'Sir, God hath taken away your eldest son by a cannon shot. It brake his leg. We were necessitated to have it cut off, whereof he died.' In one of the most famous and moving letters of the Civil War, Oliver Cromwell told his brother-in-law that on 2 July 1644 Parliament had won an emphatic victory over a Royalist army commanded by King Charles I's nephew, Prince Rupert, on rolling moorland west of York. But that battle, Marston Moor, had also slain his own nephew, the recipient's firstborn. In this vividly narrated history of the deadly conflict that engulfed the nation during the 1640s, Peter Gaunt shows that, with the exception of World War I, the death-rate was higher than any other contest in which Britain has participated. Numerous towns and villages were garrisoned, attacked, damaged or wrecked. The landscape was profoundly altered. Yet amidst all the blood and killing, the fighting was also a catalyst for profound social change and innovation. Charting major battles, raids and engagements, the author uses rich contemporary accounts to explore the life-changing experience of war for those involved, whether musketeers at Cheriton, dragoons at Edgehill or Cromwell's disciplined Ironsides at Naseby (1645).
'Peter Gaunt's The English Civil War is a skilfully crafted and highly illuminating account. The great strengths of the book are that it is very well written, that it is expertly put together and, above all, that it is extremely well-informed. Professor Gaunt is fully abreast of all the latest developments in his field, and he has done an excellent job of explaining recent historiographical trends to his readers in a clear and succinct way. Authoritative, engaging and packed full of vivid detail, this book not only tells the story of the English Civil War itself, but also sets that terrible conflict within its wider historical context.' Mark Stoyle, Professor of Early Modern History, University of Southampton, author of Soldiers and Strangers: An Ethnic History of the English Civil War 'This is an excellent synthetic account of the English Civil War. Where there are unresolved disputes, Peter Gaunt gives good coverage to the views of all sides and then draws very judicious conclusions whilst allowing for the fact that subsequent research might cause him to modify them. The author makes some interesting arguments of his own and illustrates them in a manner that will engage the reader, however well she or he is acquainted with the period. The discussions of the major engagements are well informed and thoughtful, most particularly in the handling of the documentary evidence. Throughout Gaunt's highly readable style is such as to carry the story along at a swift pace without drowning his reader in detail.' Malcolm Wanklyn, Research Professor in History, University of Wolverhampton, author of The Warrior Generals: Winning the British Civil Wars 1642-1652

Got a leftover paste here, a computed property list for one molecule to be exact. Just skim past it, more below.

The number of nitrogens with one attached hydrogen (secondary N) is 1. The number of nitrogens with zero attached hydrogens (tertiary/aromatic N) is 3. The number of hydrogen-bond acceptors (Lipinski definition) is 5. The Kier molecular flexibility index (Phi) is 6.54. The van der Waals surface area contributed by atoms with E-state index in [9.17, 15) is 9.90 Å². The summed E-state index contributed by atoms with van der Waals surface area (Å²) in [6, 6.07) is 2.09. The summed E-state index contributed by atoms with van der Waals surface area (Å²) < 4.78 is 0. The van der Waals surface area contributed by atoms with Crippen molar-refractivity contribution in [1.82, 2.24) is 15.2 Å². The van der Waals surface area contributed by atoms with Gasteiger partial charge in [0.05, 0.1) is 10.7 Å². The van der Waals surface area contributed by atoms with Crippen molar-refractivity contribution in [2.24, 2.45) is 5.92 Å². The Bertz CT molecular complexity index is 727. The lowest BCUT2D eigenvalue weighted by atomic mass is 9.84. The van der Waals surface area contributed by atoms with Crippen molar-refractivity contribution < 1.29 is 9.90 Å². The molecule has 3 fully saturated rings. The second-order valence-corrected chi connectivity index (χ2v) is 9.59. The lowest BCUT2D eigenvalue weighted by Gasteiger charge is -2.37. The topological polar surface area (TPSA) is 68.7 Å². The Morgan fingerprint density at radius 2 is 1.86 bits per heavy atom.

Audience: Tertiary; University or College
Number Of Pages: 256
Published: 30th May 2014
Dimensions (cm): 23.4 x 15.6 x 2.6
Weight (kg): 0.45